Tomophobia can also be acquired by vicarious conditioning, if you see someone suffering a lot for an operation. Finally, the stories we hear about medical malpractice, operations that did not go well, etc., can also have a lot to do with the origin of tomophobia.

      On the other hand, other phobias related to medical situations can also affect the onset of tomophobia (or coexist with it), such as: blood phobia (hemophobia or hematophobia), phobia during injections (trypanophobia), phobia in hospital, phobia among doctors, etc.

      treatment

      The treatment of tomophobia, like that of any phobia, mainly focuses on two types of therapy: exposure therapy and cognitive behavioral therapy. Here, however, we will also look at a third: psychoeducational techniques.

      1. Exposure therapy (and virtual reality)

      In the case of exposure therapy applied to tomophobia, it’s a bit complex, like how to simulate a medical operation to expose the patient? It’s difficult; this is why, in this particular case, we can go to virtual reality (VR) exposure therapy.

      This type of therapy, more and more widespread, simulates fictitious situations using technology. The patient can feel the sensations associated with the phobic stimulus quite realistically, and has the positive side that he is never in danger and can always “escape” the situation.

      This type of therapy is used more and more, which is ideal for certain phobias where the phobic object is difficult to simulate, to represent or to use, as it would be the case with tomophobia.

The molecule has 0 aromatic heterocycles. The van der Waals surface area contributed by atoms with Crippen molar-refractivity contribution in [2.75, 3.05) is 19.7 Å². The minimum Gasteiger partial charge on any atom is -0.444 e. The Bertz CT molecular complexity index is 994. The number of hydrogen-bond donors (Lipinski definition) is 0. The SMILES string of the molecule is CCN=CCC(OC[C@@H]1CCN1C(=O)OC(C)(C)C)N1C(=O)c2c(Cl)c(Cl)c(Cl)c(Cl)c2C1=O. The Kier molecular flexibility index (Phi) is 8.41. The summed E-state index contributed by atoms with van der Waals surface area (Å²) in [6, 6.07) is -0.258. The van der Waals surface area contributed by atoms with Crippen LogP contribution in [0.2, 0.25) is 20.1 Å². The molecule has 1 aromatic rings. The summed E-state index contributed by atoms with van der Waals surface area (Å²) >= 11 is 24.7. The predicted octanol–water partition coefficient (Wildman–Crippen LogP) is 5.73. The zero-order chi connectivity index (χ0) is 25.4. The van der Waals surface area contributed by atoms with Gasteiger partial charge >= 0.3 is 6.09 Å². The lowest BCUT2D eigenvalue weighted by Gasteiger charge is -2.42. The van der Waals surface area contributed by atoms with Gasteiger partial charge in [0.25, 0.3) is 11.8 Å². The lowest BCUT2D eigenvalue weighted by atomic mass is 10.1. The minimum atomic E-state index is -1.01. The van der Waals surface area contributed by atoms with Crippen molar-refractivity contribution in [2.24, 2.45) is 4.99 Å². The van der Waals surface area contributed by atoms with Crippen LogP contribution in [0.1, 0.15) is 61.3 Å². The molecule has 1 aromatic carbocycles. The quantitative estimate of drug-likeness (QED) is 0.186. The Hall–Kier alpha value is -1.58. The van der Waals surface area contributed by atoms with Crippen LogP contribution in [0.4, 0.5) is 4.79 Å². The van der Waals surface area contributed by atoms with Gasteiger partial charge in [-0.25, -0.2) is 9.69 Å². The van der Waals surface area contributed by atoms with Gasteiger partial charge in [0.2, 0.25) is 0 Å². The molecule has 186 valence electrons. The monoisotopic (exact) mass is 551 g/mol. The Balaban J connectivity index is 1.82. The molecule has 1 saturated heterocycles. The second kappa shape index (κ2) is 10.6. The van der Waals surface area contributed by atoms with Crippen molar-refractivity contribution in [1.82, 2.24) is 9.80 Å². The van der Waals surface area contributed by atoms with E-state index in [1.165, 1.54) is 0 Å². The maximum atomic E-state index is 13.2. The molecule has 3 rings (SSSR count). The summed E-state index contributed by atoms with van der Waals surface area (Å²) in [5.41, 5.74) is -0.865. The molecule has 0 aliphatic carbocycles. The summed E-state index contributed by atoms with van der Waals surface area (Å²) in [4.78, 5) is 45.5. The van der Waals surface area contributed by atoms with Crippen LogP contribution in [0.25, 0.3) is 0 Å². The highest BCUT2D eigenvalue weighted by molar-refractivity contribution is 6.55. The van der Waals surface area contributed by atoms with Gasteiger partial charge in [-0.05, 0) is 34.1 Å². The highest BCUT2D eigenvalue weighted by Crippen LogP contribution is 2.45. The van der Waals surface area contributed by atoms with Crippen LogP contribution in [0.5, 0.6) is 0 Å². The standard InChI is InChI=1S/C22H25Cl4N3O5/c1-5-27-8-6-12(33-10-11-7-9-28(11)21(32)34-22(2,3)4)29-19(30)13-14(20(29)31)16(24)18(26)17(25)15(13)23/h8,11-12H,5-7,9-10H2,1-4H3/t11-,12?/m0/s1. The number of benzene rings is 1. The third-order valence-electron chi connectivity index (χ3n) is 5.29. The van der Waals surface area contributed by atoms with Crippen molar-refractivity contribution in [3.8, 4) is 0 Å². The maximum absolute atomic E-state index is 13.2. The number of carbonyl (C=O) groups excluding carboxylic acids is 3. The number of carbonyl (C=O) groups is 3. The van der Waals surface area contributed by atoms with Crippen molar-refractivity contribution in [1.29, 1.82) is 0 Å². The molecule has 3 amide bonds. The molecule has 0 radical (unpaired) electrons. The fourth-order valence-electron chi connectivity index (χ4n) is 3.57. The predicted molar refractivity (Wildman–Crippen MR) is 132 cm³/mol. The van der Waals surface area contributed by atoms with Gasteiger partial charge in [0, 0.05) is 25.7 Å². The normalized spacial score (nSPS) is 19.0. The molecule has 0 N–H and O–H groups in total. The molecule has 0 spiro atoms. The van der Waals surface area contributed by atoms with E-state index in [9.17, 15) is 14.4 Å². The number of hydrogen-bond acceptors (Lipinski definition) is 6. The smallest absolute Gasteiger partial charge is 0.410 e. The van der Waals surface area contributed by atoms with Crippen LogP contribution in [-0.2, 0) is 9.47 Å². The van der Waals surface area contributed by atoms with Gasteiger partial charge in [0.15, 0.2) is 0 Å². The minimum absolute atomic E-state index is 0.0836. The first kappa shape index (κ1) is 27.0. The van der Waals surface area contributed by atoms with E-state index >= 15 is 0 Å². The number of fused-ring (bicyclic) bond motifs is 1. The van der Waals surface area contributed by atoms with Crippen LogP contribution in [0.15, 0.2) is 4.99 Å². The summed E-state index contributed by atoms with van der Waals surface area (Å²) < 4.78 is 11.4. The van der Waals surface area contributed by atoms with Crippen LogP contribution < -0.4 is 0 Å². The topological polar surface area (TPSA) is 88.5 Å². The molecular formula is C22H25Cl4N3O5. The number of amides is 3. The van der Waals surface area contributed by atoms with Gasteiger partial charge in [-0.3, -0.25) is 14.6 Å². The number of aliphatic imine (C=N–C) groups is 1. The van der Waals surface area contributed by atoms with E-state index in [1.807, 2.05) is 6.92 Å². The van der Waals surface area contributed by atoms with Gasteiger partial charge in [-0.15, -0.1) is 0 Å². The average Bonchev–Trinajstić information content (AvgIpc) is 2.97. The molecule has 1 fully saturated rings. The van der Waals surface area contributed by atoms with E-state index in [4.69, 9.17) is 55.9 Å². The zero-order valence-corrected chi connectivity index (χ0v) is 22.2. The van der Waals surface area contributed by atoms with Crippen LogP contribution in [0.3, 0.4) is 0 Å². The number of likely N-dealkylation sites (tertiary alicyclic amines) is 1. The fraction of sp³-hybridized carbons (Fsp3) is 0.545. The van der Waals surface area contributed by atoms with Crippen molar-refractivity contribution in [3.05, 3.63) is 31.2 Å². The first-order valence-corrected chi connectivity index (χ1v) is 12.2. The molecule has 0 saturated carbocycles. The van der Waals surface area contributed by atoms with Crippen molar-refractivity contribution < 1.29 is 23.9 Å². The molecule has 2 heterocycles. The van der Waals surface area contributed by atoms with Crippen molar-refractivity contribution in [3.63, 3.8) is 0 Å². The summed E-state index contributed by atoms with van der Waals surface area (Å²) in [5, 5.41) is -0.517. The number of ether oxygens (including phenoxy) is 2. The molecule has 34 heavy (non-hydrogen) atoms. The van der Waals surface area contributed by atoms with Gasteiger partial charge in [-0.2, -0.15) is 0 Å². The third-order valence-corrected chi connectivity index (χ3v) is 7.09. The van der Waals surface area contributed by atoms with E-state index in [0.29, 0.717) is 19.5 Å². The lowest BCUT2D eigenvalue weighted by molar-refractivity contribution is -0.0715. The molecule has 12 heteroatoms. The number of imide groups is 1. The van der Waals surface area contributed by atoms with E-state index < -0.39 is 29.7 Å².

2. Cognitive-behavioral therapy

      In contrast, cognitive behavioral therapy used for cases of tomophobia, would focus on eliminate or modify negative and irrational thoughts that the patient has in relation to the surgical operations, In addition to adopting habits of stress management and prevention.

      In other words, it would be that he could rationalize his fears and replace the catastrophic thoughts with more realistic ones. Examples of thoughts associated with tomophobia, which should be examined by the patient, are: “if I go for surgery I will die”, “if I go for surgery I will not wake up”, “I will get worse. entering “,” my body will not take it “, etc.

        3. Psychoeducation and other techniques

        Using (and teaching) specific strategies for dealing with anxiety will also be important, By being for example: relaxation techniques, breathing, meditation, pleasant images …

        In the case of children with tomophobia, one can opt for symbolic modeling techniques (through videos, stories … where fictitious characters undergo successful surgeries).

        It will also be practical to conduct psychoeducation sessions, so that the patient understands the operation to be performed (if this is the case). In addition, in the latter case, it will be important to remove any doubt about the operation to which it must be subjected, so that multidisciplinary work with the medical team will be essential.

        Bibliographical references:

        • American Psychiatric Association -APA- (2014). DSM-5. Diagnostic and Statistical Manual of Mental Disorders. Madrid: Panamericana.
        • Belloch, A, Sandín, B. and Ramos, F. (2010). Manual of psychopathology. Volumes I and II. Madrid: McGraw-Hill.
        • Pérez, M., Fernández, JR, Ferández, C. and Amic, I. (2010). Guide to effective psychological treatments I and II :. Madrid: Pyramid.